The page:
Dr J Radhakrishnan tells us about his dealt with situation after the disaster
Shivani Chaturvedi | February 10, 2016 | Chennai
Tamil Nadu has managed to prevent any outbreak of epidemics after the once-in-a-century kind of floods in Chennai and neighbouring parts. Dr J Radhakrishnan, a 1992 batch IAS officer who is the state health secretary, was well prepared for the task, with his much-praised work as collector of Thanjavur and Nagapattinam in the aftermath of the 2004 tsunami. Former US president Bill Clinton was among those who lauded his skills, and he went on to head the disaster management team of the UNDP in India during 2009-12. The 49-year-old officer, a trained veterinary doctor, spoke to Shivani Chaturvedi on how the health department dealt with the situation after disaster.
How did you prevent the epidemic outbreak?
We focused on handling the situation comprehensively instead of taking immediate reactive measures. Our focus was on the immediate disposal of the remains of dead animals like rats, stray dogs and removal of the garbage. Simultaneously, to prevent outbreak of water-borne diseases, we doubled up the chlorination at source and supply level and also at the retail point. In inundated areas, we gave minimum half-a-kg of bleaching powder to each house to clean water sumps (in Chennai and neighbouring areas people have water storage sump in homes). Our teams would visit the spots from where cases of diarrhoea or fever would come up and besides providing medical aid to the patients, they would parallely look at the sources of the diseases. Identification of causes that may lead to diseases, and eliminating and treating them, was the approach. Initially, there were only static health camps but we started mobile camps too and later hired smaller vehicles to reach out to narrow lanes and by-lanes and hence more flood victims. Even now we have deployed teams to check chlorination and breeding of mosquitoes and flies.
Has the health situation stabilised?
We have sailed through the initial risks of water-borne and vector-borne diseases. But we have to be extremely cautious and prepared dealing with public health. In a dynamic situation like this, we have to constantly keep our focus on cause management.
What challenges did you face in dealing with the situation?
The challenge was finding new sources of contamination. For example, on either side of rivers we had a lot of ground-level wells that were contaminated, so we had to go for a second round of information and education campaign and are still continuing.
Are there healthcare camps for the displaced people?
What steps are being taken in inundated villages?
Places that remain inundated are the ones which would have been water bodies. There, besides sprinkling bleaching powder, we are also pumping out water. Technically, this water does not harm as long as it is not consumed but its smell can cause irritation. So, we are trying to provide some treatment on a regular basis.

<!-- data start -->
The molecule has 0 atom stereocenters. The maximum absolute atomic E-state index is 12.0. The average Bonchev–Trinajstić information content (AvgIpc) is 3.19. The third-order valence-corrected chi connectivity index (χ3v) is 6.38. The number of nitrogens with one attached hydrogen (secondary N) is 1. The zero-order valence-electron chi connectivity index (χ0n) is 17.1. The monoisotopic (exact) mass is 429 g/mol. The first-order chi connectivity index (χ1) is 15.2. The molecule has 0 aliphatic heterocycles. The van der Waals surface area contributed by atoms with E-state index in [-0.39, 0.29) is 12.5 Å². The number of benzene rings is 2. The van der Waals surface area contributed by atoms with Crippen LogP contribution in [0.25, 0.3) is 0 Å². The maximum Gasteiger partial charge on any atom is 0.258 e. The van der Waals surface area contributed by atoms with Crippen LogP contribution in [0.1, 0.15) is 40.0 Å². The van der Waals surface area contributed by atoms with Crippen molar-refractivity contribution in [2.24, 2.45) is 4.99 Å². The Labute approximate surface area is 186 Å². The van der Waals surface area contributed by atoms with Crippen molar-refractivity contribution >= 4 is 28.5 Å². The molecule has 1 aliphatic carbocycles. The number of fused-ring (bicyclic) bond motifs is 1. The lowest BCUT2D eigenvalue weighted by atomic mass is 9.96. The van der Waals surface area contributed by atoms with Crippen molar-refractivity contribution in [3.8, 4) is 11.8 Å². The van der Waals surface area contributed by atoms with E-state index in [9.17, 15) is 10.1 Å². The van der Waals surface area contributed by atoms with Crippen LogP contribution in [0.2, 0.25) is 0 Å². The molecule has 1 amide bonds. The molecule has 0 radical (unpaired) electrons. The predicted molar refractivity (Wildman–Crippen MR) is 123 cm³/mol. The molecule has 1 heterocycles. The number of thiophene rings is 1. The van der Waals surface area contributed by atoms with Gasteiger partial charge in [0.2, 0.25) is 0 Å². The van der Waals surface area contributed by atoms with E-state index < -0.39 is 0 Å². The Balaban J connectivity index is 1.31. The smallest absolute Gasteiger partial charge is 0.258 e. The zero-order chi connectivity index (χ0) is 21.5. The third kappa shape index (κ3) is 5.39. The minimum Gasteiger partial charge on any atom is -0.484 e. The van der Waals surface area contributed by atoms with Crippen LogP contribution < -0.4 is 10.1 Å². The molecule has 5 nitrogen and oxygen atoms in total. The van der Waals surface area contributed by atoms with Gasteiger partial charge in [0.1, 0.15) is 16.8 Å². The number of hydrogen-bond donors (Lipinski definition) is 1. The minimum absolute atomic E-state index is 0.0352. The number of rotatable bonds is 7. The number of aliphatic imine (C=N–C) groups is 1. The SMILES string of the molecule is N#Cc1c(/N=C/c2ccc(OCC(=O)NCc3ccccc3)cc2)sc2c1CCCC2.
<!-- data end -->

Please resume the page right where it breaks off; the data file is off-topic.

What measures were taken for the safety of health workers?
They were all vaccinated. There were a few instances of skin infection but those were immediately attended to. We offered continued treatment to those working on ground.
Is there still a long way to go or things are under control now?
Everything is a learning experience but considering the suddenness and the intensity of the floods, the response has been really remarkable. We have been able to prevent an outbreak so far.
Do you feel crisis management in health sector is in place in the state?
We conduct an inter-department meeting before every monsoon. Subsequently, there is health-related preparedness and people are made aware about steps during disaster. For a situation like this, we will strengthen these measures.
What action has been taken against the management of the MIOT hospital where 18 people died?
There is a case on it (following a PIL). Meanwhile, the agencies will also probe the matter of not just the MIOT hospital but also of similar incidents in other hospitals.
What are the lessons learnt?
There were many. For example, it was learnt that in the government hospital in Tambaram, the ground floor is far lower than the main road, leading to water-logging. We are looking at the possibilities of converting the ground floor of the hospital into parking. The other lesson is, place the generator above the highest flood-mark and not in the basement of a hospital. Inventory was one area where especially private hospitals faced problems. We have also learnt to reassess the reserves each hospital needs to maintain.
Hospitals have to envisage hazards, look at the vulnerability of the place and come up with plans. We have alerted all hospitals about the areas that need to be taken care of.
(The interview appeared in the February 1-15, 2016 issue)
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